In order to comply with Android licensing requirements, Amazon has released the source code to the Kindle Fire. The 809 megabyte gzipped TAR archive can be downloaded here. Meanwhile, word comes from The Digital Reader that a user has already managed to root the Kindle Fire.

Given that Google just released the source to Android 4.0 the other day, while the Fire still runs a customized version of 2.3, I wonder how long it will be until we see Kindle Fires running Android 4.0? Regardless, Amazon has said that it will not try to prevent people from rooting their Fires. It will be interesting to see if they keep that promise.


    • You seem to have misunderstood what I was saying.

      With the complete source code to both the Kindle and Android 4.0 available, Android hacking hobbyists should have everything they need to make their Fires run Android 4.0, and perhaps release the code to do it so anyone who wants to can.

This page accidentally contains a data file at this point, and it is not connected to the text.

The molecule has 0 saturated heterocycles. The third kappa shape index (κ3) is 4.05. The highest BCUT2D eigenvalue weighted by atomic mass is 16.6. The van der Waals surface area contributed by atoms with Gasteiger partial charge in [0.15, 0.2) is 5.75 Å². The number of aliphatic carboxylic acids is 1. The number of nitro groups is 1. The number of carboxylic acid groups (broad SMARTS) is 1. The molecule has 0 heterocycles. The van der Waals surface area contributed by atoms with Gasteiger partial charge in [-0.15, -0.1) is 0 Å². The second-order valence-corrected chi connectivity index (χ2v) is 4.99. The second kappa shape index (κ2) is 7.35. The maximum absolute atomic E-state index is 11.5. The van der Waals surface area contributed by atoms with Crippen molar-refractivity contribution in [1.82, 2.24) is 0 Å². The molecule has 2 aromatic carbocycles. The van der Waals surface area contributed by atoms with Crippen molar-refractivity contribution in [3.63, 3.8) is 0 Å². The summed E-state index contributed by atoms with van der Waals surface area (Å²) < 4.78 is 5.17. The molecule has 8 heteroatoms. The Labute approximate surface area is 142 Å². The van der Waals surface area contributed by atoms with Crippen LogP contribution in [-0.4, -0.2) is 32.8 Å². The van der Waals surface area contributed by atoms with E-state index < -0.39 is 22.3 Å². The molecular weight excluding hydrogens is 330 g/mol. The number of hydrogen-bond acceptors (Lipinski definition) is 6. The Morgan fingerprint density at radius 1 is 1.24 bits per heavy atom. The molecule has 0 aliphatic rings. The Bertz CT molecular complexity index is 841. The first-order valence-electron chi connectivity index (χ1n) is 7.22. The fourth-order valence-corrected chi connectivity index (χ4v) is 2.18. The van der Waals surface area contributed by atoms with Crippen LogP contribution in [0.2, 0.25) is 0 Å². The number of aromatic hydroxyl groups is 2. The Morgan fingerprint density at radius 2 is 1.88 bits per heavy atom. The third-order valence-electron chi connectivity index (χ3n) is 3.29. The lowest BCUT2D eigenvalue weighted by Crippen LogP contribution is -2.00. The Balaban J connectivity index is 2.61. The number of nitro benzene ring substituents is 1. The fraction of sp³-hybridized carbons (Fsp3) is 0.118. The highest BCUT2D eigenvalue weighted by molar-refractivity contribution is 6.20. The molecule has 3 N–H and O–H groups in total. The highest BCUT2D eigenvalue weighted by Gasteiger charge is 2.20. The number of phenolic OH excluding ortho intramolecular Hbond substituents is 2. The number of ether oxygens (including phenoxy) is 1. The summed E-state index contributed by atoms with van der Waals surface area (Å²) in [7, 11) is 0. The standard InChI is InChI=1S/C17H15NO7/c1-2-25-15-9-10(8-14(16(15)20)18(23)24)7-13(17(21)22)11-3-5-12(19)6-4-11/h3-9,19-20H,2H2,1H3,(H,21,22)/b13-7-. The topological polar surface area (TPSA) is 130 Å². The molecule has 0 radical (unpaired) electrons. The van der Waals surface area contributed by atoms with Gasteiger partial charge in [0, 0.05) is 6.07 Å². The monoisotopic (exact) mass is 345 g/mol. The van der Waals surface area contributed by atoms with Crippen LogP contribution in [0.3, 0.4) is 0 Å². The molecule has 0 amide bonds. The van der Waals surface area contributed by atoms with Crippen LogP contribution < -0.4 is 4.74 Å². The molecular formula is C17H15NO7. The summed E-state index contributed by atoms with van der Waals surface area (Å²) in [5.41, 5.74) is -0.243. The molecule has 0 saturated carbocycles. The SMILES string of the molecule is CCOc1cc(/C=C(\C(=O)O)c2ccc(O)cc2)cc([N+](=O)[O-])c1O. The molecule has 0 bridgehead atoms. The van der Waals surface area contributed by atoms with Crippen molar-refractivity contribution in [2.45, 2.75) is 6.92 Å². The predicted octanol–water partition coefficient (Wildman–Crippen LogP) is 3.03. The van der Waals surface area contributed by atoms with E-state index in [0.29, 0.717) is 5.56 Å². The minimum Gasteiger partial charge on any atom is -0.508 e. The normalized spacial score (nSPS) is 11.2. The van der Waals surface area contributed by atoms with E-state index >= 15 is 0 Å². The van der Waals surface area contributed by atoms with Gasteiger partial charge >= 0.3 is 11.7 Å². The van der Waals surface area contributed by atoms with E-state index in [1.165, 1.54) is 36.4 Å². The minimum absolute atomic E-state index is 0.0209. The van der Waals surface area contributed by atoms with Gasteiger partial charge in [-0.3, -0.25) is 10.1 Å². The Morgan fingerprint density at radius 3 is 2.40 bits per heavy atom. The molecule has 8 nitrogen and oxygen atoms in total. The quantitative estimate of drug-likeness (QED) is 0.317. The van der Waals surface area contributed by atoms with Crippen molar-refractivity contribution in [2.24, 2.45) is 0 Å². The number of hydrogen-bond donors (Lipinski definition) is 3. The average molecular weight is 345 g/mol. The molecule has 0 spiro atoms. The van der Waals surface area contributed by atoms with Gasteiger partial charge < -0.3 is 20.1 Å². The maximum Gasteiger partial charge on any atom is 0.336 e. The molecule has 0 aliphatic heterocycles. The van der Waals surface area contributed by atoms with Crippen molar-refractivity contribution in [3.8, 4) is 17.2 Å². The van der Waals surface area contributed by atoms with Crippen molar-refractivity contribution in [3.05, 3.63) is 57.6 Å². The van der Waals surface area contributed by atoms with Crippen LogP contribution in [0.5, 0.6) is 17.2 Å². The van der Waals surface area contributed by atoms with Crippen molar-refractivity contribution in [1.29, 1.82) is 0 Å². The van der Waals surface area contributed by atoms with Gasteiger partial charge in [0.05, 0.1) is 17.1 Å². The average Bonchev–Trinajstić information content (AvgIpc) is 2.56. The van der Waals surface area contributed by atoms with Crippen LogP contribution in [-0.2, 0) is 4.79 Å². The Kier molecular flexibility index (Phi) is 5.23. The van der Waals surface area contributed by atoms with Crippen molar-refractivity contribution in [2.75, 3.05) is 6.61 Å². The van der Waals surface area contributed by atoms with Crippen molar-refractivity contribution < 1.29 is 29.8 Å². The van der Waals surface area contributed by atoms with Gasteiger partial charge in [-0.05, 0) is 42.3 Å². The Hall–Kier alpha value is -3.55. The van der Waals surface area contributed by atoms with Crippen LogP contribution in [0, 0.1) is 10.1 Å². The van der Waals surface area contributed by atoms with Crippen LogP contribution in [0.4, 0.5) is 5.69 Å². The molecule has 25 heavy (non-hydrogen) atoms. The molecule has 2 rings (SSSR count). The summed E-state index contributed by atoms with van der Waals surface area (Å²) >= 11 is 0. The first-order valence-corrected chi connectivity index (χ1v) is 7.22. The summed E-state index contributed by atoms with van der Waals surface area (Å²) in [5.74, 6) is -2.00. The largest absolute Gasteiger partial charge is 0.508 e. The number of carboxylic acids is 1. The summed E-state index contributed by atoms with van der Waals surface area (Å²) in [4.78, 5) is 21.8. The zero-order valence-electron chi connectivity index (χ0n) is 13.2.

1. Ah. Sorry.
    Yes, the hobbyists will do pretty much anything just to prove they can do it.
    Good philosophy.
    But considering the lean hardware in the Fire and how much of its value is tied to Amazon services I’m not sure there is much benefit in loading up alternate firmware.
    That’s probably why Amazon doesn’t care if they get rooted (which has already happened).

    A better hacking target, though, is the Nook Tablet.
    First, since B&N has taken steps to block previous NC hacking approaches, it is a bigger challenge.
    Second, since the Nook Touch is closed to sideloading apps and uses the same partitioning philosophy as the NC, leaving but 1GB for user content, there is readily identifiable benefit to hacking it.

    Now that would be interesting to see.

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